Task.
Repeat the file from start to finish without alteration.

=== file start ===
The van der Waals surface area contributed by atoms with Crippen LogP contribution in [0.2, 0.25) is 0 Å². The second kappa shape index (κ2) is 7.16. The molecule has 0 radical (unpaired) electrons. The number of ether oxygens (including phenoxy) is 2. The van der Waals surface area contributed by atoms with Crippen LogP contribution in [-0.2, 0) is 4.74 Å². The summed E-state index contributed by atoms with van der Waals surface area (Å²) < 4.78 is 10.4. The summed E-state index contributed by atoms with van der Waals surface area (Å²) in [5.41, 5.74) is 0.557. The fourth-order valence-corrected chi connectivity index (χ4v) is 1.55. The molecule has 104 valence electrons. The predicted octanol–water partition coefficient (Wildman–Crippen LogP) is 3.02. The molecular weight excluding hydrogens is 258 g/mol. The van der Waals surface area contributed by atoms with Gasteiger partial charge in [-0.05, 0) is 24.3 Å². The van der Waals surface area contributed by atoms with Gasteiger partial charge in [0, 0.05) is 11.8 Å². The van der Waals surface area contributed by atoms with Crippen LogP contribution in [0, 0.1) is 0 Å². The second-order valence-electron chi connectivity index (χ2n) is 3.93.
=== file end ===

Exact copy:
The van der Waals surface area contributed by atoms with Crippen LogP contribution in [0.2, 0.25) is 0 Å². The second kappa shape index (κ2) is 7.16. The molecule has 0 radical (unpaired) electrons. The number of ether oxygens (including phenoxy) is 2. The van der Waals surface area contributed by atoms with Crippen LogP contribution in [-0.2, 0) is 4.74 Å². The summed E-state index contributed by atoms with van der Waals surface area (Å²) < 4.78 is 10.4. The summed E-state index contributed by atoms with van der Waals surface area (Å²) in [5.41, 5.74) is 0.557. The fourth-order valence-corrected chi connectivity index (χ4v) is 1.55. The molecule has 104 valence electrons. The predicted octanol–water partition coefficient (Wildman–Crippen LogP) is 3.02. The molecular weight excluding hydrogens is 258 g/mol. The van der Waals surface area contributed by atoms with Gasteiger partial charge in [-0.05, 0) is 24.3 Å². The van der Waals surface area contributed by atoms with Gasteiger partial charge in [0, 0.05) is 11.8 Å². The van der Waals surface area contributed by atoms with Crippen LogP contribution in [0, 0.1) is 0 Å². The second-order valence-electron chi connectivity index (χ2n) is 3.93.